Tag Archives: workers’ comp costs

6 Solutions for WC’s Compounded Medications Issue

September 26, 2018 by 

“There is no such thing as an FDA-approved compound medication.” That statement from myMatrixx Chief Clinical Officer Phil Walls underscores one of the main criticisms of these medications; while the drugs within the mixtures may all be FDA-approved, the specific combinations have not been tested and verified.

Safety is just one concern, however. The other is cost; they generally workers preparing medications for article, Compounded Medications — 6 Solutions to Address a Nagging Issue for WCare priced significantly higher than similar, FDA-approved drugs or the sum of their underlying medications.

Both the utilization and the average cost of compounded medications in the workers’ compensation system has decreased in recent years. However, there are still pockets of excessive use. Stakeholders need to maintain a steady and continued focus on efforts to curb the unnecessary use of these pharmaceuticals.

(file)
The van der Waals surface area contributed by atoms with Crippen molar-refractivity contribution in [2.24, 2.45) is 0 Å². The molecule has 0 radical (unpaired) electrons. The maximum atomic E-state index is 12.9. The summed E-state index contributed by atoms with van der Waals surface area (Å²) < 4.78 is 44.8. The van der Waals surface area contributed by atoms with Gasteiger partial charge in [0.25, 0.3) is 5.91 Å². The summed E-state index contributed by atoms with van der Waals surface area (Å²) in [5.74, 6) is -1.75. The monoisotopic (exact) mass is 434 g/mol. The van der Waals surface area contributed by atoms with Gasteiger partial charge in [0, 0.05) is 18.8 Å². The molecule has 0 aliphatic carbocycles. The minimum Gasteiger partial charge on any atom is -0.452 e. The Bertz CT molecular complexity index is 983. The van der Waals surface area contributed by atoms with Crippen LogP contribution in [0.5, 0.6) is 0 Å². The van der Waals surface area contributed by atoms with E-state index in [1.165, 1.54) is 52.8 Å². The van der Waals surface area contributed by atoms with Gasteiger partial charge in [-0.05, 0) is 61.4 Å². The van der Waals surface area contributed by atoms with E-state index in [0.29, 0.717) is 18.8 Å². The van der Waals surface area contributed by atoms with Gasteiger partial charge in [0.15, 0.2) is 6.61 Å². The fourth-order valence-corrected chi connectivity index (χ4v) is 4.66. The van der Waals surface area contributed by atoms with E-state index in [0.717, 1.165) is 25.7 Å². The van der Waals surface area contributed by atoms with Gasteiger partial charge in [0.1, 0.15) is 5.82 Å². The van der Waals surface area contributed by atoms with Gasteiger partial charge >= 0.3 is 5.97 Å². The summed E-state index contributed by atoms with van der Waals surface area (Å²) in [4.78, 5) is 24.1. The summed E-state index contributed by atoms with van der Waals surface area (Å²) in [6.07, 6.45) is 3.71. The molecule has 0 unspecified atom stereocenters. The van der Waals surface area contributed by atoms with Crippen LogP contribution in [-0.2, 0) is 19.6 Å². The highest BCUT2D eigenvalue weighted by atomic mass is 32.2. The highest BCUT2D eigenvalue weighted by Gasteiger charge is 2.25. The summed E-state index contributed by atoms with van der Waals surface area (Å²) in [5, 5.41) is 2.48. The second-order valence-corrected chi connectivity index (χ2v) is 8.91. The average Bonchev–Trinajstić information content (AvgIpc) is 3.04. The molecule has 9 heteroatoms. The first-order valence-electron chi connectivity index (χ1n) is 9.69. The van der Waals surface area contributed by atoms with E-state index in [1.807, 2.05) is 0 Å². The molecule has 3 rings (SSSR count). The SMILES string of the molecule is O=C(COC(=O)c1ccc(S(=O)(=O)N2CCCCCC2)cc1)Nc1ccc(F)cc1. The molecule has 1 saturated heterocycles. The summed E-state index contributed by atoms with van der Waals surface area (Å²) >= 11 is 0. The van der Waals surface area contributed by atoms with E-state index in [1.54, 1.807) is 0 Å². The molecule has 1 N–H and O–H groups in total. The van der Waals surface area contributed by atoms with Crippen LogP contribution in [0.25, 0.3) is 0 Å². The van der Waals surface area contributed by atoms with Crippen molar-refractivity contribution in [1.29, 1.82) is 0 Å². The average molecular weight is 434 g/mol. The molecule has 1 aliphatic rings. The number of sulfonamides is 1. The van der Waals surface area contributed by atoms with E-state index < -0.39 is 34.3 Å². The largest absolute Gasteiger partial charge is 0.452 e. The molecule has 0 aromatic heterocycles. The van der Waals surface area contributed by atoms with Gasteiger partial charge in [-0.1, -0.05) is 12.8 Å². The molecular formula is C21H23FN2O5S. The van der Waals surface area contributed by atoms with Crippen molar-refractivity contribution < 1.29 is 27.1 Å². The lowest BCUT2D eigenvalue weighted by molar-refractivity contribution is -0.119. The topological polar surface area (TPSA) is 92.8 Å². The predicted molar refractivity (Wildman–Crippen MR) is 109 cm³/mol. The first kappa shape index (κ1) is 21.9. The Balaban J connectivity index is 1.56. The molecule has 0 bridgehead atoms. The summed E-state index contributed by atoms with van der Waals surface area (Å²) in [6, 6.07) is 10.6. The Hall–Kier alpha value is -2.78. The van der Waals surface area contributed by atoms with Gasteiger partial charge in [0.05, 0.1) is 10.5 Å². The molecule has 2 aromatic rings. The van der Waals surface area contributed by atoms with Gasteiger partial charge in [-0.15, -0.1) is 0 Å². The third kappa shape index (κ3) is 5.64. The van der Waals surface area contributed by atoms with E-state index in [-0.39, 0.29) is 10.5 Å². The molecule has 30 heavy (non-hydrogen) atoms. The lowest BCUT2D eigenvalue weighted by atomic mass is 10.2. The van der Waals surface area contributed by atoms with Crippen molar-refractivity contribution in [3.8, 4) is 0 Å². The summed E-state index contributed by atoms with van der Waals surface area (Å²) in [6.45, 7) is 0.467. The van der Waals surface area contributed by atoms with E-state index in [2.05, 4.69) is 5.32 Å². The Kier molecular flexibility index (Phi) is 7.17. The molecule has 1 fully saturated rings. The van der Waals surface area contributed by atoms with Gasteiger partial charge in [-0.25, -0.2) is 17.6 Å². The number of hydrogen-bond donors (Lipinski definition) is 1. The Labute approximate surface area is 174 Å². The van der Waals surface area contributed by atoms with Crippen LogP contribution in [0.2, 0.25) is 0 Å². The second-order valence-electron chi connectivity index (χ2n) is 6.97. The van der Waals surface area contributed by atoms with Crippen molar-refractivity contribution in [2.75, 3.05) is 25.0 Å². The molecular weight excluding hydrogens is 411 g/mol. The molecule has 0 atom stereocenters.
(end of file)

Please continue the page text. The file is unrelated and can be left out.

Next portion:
Problems Cited

Compounds are a mixture of drugs intended for a specific patient’s use. According to an FDA report, they are beneficial only in limited circumstances; such as when other medications have failed, a patient is allergic to some of the inactive ingredients or has difficulty swallowing.

The federal agency inspected compounding facilities and noted the following “troubling conditions” that could lead to widespread harm of patients:

  1. Toaster ovens used for sterilization.
  2. Pet beds near sterile compounding areas.
  3. Operators are handling sterile drug products with exposed skin, which sheds particles and bacteria, among many others.

Latest Stats